Pride of Baghdad, by Brian K. Vaughan (writer) and Niko Henrichon (artist): The story is told from the point of view of four lions who escaped from the Baghdad Zoo when the US invaded in 2003. It's an...odd story for me. It's very politically charged, to the detriment of the story. It felt like Vaughan wanted to write something about the nature of freedom and Iraq and that entire mess and then structured the story around that, so that the message and ideas behind the story felt more important than the story itself.

Which isn't a bad or wrong way to go about writing something, it's just not what I like in my personal fiction reading. Also, if I'm going to read about politics, I prefer it to be via non-fiction. I think Vaughan succeeds (and succeeds in a big way) with what he was trying to do in Pride of Baghdad and Henrichin's art is gorgeous, so the book's a good book and a compelling read, just not quite for me.
coprime: animated icon of a boy reading intensely and then shouting "But I don't want it to be over!!" (books)
Thursday, April 24th, 2008 10:20 pm
Caste Waiting V1: The Lucky Road, by Linda Medley: This was just utterly delightful to read. The story's a fairy tale, and it's one of those where I read it quickly because it's fun but it didn't feel rushed. I like the art and the expressiveness of the faces. I'm going to go on a search tomorrow for the hardcover, which (I believe) collects volumes 1 and 2, since volume 2 is out of print.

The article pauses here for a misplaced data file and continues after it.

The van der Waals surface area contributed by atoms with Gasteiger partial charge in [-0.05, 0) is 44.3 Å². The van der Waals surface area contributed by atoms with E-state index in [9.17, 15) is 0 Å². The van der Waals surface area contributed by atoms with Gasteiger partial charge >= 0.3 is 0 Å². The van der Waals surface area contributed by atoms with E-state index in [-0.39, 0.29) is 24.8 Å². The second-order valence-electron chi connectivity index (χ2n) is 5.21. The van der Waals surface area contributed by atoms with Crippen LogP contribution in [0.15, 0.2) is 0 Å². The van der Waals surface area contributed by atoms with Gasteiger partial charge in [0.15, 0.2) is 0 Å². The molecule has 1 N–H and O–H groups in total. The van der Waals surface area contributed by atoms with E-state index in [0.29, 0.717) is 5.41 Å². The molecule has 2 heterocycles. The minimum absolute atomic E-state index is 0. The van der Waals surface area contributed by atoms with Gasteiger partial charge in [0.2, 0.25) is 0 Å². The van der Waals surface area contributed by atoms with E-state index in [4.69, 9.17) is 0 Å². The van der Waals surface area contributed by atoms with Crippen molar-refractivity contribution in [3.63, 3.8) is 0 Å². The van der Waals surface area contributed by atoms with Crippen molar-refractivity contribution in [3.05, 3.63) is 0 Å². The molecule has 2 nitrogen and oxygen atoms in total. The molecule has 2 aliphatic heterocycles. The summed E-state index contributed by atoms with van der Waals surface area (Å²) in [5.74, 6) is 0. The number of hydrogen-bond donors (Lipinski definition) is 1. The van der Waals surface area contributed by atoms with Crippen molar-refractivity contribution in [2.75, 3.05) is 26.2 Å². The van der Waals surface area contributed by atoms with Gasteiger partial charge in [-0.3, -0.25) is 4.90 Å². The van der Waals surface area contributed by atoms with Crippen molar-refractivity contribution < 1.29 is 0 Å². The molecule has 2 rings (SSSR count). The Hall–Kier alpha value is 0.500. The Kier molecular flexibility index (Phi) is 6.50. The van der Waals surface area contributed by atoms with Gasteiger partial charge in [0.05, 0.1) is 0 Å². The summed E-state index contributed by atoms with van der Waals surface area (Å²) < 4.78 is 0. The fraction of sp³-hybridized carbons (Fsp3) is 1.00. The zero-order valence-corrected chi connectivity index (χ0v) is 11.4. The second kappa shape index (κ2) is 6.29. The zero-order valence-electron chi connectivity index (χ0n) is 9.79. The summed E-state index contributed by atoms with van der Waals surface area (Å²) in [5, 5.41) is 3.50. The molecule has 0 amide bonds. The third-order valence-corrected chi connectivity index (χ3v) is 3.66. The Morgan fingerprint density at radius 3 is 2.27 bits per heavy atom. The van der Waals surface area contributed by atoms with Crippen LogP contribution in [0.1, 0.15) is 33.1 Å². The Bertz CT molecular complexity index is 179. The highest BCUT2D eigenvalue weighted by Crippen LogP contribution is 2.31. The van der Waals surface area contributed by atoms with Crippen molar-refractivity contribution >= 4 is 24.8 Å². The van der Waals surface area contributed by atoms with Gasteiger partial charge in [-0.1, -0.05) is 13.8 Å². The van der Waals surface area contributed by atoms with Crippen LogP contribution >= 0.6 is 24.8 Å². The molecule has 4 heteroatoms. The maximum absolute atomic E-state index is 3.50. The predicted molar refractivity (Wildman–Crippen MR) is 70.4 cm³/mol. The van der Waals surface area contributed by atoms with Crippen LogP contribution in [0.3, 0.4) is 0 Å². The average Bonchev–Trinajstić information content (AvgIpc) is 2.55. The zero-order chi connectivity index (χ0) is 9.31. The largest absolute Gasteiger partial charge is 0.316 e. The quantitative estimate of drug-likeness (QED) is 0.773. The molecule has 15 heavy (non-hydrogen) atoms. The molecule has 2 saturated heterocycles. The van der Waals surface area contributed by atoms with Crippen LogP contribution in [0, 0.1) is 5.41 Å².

How I Proposed to My Wife: An Alien Sex Story, by John Scalzi: This is a short story that Scalzi's offering as shareware. It's a very funny story and totally lives up to the awesomeness promised by its title. Also, I like the idea of shareware fiction.
coprime: an awesome lady stepping out of a boat (Default)
Saturday, July 16th, 2005 06:12 pm
It's been a year now since I first got interested in comics and superheroes and whatnot. And now I want to articulate some thoughts of mine. After reading all twenty-four issues of the current run of Outsiders in one go, something struck me. Comics work infinitely better if I can read an entire storyline together. I can't stand the stop-and-go nature of comics where I get to read a chapter and then am forced to wait a month to read the next chapter.

I think the problem is this: when I have to wait, it gives me way too much time to dwell on how things could have been better or which bits didn't work and/or make sense or how my favorite characters got shafted somehow. If I read a story arc together rather than piecemeal, then I can see how things work out before condemning them. Or my favorite characters may be ignored for the first half of the story but not the second, so it's all good. And it's a lot easier for me to focus on the enjoyable bits that way too.